SALT LAKE CITY—Authorities say a central Utah man is dead after an avalanche buried him while he was snowmobiling about 45 miles (72 kilometers) northwest of Salt Lake City.
Summit County Sheriff’s officials say the slide triggered near Coalville on the afternoon of Feb. 9, and trapped the man in deep snow.
The Deseret News reports that two fellow riders were able to dig the victim out after about half an hour. They administered lifesaving efforts for more than 40 minutes until emergency personnel arrived.
A Utah Department of Public Safety helicopter rushed the 49-year-old man to a hospital, but he was declared dead.
His name was being withheld until family members are notified.
Another snowmobiler dies in Beaver
Searchers on Friday found the body of a snowmobiler missing in rural southern Utah following an avalanche Thursday.
The Beaver County Sheriff’s Office said the avalanche occurred in the eastern Beaver Mountains near the border with Piute and Sevier counties.
His man’s identity was not released.
Another member of a group of three snowmobilers also was caught by the avalanche and was injured but dug himself out.
The searchers consisted of teams from the three counties plus other local, state and federal agencies.
Avalanche Buries Car on Wyoming’s Teton Pass
Authorities say a sheriff’s deputy rescued a driver after a car was buried in an avalanche on Teton Pass in northwest Wyoming.
The Jackson Hole News & Guide reports the car was caught in the slide Wednesday evening, and the pass was closed in both directions. No injuries were reported.
Stephanie Harsha, a spokeswoman for the Wyoming Department of Transportation, says the slide was likely triggered naturally. It was about 4 feet (1.2 meters) deep and about 30 feet (9.1 meters) wide.
Crews are preparing for avalanche mitigation on the pass, which will remain closed for the foreseeable future.
Avalanches Kill 11 People in Himalayas
Heavy snow caused avalanches and landslides that killed 11 people and trapped another in the Himalayan region of Kashmir, officials said Friday.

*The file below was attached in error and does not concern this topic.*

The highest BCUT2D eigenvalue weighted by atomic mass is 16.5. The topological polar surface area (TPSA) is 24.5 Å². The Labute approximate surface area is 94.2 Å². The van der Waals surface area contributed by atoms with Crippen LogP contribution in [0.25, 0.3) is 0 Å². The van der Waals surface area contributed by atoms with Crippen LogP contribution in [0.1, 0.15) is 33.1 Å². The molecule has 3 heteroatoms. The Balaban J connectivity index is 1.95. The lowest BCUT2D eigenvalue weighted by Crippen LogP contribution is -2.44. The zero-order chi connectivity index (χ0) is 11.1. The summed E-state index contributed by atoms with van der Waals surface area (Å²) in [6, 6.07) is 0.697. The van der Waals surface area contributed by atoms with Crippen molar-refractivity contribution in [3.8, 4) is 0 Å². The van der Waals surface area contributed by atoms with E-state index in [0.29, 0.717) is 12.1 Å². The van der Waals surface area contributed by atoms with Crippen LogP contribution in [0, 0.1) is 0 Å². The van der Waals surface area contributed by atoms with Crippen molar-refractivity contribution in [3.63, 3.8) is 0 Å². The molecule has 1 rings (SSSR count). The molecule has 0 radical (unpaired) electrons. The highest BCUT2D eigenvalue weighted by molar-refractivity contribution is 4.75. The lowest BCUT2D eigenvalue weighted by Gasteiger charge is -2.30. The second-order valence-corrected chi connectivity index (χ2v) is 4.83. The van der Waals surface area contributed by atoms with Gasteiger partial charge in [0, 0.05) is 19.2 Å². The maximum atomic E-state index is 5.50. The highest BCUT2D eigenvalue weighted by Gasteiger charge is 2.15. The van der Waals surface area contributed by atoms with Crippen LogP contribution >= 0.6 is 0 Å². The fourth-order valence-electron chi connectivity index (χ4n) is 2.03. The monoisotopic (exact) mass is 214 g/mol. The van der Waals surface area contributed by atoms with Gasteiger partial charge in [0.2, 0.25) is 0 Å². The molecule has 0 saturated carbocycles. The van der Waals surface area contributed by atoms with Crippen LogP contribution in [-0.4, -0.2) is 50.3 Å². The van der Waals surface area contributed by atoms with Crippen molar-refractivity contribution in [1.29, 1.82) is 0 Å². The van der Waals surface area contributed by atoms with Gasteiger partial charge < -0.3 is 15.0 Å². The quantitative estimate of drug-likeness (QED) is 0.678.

Rescuers cut through mounds of snow to reach 11 people—seven policemen, two firefighters, and two prisoners—who were trapped in a fire station in the southern Banihal area overnight, said top police officer S.P. Pani.
They found the bodies of three of the policemen, the two firefighters, and the two prisoners, and three policemen were rescued alive, Pani said. He said the rescued men were hospitalized while efforts to find the missing policeman continued.
Pani said the policemen had taken shelter in the fire station because it had not been damaged by past avalanches in the mountainous area, where landslides are common.
Elsewhere, a man and his wife died in the southern Kokernag region when an avalanche hit their home Thursday evening, police said. Two other family members were rescued.
Officials said a landslide also hit a key highway connecting the Kashmir Valley and Jammu near the southern Ramban region, killing two people.
Dozens were evacuated from high-risk areas following heavy snows that disrupted power and communications as well as air traffic in the Indian-controlled portion of Kashmir, while cutting off the Kashmir Valley from India. Authorities issued a high-danger avalanche warning in many parts of the region.
Last month, 10 workers were killed when an avalanche hit a Himalayan mountain pass bordering China in the Jammu and Kashmir state of India. Rescuers took about a week to retrieve the bodies. Last year, 11 civilians died in an avalanche near the highly militarized Line of Control that marks the disputed territory between Indian and Pakistan.
Avalanches also have caused some of the heaviest tolls for the Indian and Pakistani armies camped near the de facto frontier dividing their territories.
In 2017, at least 20 Indian soldiers were killed in three avalanches, and in 2012, a massive avalanche in Pakistan-controlled Kashmir killed 140 people, including 129 Pakistani soldiers.